Venezuelan opposition leader Juan Guaido told an emissary to meet with U.S. military officials in a bid to establish “direct” cooperation, a signal he’s warming to the idea of intervention by force after months of failed attempts to topple President Nicolas Maduro.
Guaido told supporters during a rally in Caracas on Saturday that he’s sending his envoy in Washington, Carlos Vecchio, to meet immediately with Florida-based Southern Command, which oversees U.S. military activity in Latin America and the Caribbean, “to be able to establish a direct and far-reaching relationship in terms of cooperation.”
Admiral Craig Faller, the head of Southern Command, said on Twitter this week he was open to meeting with Guaido and what he termed the “legitimate” government of Venezuela.
“I look forward to discussing how we can support the future role of those @ArmadaFANB leaders who make the right decision, put the Venezuela people first & restore constitutional order,” Faller said in the tweet, referring to the Venezuelan armed forces.
Guaido has thus far stopped short of openly calling for an invasion, though he’s increasingly floated the idea as an option as the opposition faces an aggressive crackdown from the Maduro regime.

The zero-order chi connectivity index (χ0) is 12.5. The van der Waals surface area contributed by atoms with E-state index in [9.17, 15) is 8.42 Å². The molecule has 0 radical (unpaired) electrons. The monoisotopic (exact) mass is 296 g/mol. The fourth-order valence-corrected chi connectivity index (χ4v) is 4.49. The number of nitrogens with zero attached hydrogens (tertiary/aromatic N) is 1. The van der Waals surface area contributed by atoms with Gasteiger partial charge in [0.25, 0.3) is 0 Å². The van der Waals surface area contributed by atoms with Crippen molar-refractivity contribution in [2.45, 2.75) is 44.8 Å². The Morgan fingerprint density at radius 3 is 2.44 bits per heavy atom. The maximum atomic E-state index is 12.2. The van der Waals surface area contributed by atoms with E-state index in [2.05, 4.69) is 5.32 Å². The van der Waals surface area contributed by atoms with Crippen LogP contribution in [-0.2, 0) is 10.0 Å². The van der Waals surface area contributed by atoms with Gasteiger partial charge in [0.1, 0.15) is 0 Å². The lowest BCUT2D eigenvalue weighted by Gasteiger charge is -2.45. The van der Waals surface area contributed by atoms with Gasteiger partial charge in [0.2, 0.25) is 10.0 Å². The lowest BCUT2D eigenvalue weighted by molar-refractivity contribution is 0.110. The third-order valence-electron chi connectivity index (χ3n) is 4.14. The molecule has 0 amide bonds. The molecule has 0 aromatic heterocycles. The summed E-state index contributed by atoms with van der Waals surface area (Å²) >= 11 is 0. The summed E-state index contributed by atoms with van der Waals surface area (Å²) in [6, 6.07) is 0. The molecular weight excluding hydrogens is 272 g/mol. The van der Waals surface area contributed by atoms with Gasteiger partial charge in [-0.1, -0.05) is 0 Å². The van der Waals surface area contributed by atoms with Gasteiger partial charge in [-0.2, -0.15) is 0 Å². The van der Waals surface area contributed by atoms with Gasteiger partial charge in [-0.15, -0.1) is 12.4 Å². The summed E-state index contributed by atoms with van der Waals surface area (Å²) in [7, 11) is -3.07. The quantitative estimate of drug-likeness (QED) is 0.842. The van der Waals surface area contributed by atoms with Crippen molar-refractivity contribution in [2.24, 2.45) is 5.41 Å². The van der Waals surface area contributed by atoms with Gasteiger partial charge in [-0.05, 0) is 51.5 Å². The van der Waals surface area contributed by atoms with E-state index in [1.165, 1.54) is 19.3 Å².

On Friday, he told Italy’s La Stampa newspaper he “would probably accept” an intervention if the U.S. proposed it. While the Trump administration has said all options “are on the table,” neighboring Latin American countries have repeatedly rejected the idea of military intervention by Washington, and there’s no indication the U.S. is preparing to send troops.
The 35-year-old Guaido in January launched an interim government by invoking Venezuela’s constitution after Maduro began another six-year term following 2018 elections widely regarded as rigged. The head of the National Assembly has since won the recognition of more than 50 countries.
Yet, the opposition has repeatedly failed to generate enough support, especially from within the military, to topple Maduro, an autocrat who’s overseen an historic economic collapse that has forced millions of residents to flee.
Maduro has cracked down on Guaido’s supporters since a failed coup attempt on April 30. This week, the Sebin secret police jailed the National Assembly’s Vice President Edgar Zambrano, 10 lawmakers were stripped of their immunity from prosecution, and others have taken refuge in embassies or have gone into hiding.
Against that backdrop, Guaido’s calls for major street demonstrations Saturday in response drew meager crowds.
Facing intense international pressure and increasingly tight economic sanctions, Maduro has warned of U.S. intervention. The government said that the U.S. is “promoting, organizing, and financing” a series of actions designed “to produce a change of government by force,” state-backed Telesur TV reported Saturday.
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